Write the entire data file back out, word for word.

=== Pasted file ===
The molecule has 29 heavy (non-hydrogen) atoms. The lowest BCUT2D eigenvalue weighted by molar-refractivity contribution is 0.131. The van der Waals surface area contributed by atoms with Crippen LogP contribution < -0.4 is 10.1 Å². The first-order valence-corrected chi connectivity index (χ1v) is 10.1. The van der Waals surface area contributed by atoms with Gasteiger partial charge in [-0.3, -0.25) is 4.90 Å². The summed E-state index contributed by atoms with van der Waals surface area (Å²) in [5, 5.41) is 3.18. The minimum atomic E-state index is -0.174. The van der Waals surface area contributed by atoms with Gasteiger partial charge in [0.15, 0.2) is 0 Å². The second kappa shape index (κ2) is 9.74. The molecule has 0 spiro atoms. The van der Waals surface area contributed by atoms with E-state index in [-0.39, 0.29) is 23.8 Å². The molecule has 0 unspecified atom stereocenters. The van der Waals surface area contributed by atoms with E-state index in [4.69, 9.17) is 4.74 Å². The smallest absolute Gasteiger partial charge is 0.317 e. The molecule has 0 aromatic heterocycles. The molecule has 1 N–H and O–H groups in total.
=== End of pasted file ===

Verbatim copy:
The molecule has 29 heavy (non-hydrogen) atoms. The lowest BCUT2D eigenvalue weighted by molar-refractivity contribution is 0.131. The van der Waals surface area contributed by atoms with Crippen LogP contribution < -0.4 is 10.1 Å². The first-order valence-corrected chi connectivity index (χ1v) is 10.1. The van der Waals surface area contributed by atoms with Gasteiger partial charge in [-0.3, -0.25) is 4.90 Å². The summed E-state index contributed by atoms with van der Waals surface area (Å²) in [5, 5.41) is 3.18. The minimum atomic E-state index is -0.174. The van der Waals surface area contributed by atoms with Gasteiger partial charge in [0.15, 0.2) is 0 Å². The second kappa shape index (κ2) is 9.74. The molecule has 0 spiro atoms. The van der Waals surface area contributed by atoms with E-state index in [-0.39, 0.29) is 23.8 Å². The molecule has 0 unspecified atom stereocenters. The van der Waals surface area contributed by atoms with E-state index in [4.69, 9.17) is 4.74 Å². The smallest absolute Gasteiger partial charge is 0.317 e. The molecule has 0 aromatic heterocycles. The molecule has 1 N–H and O–H groups in total.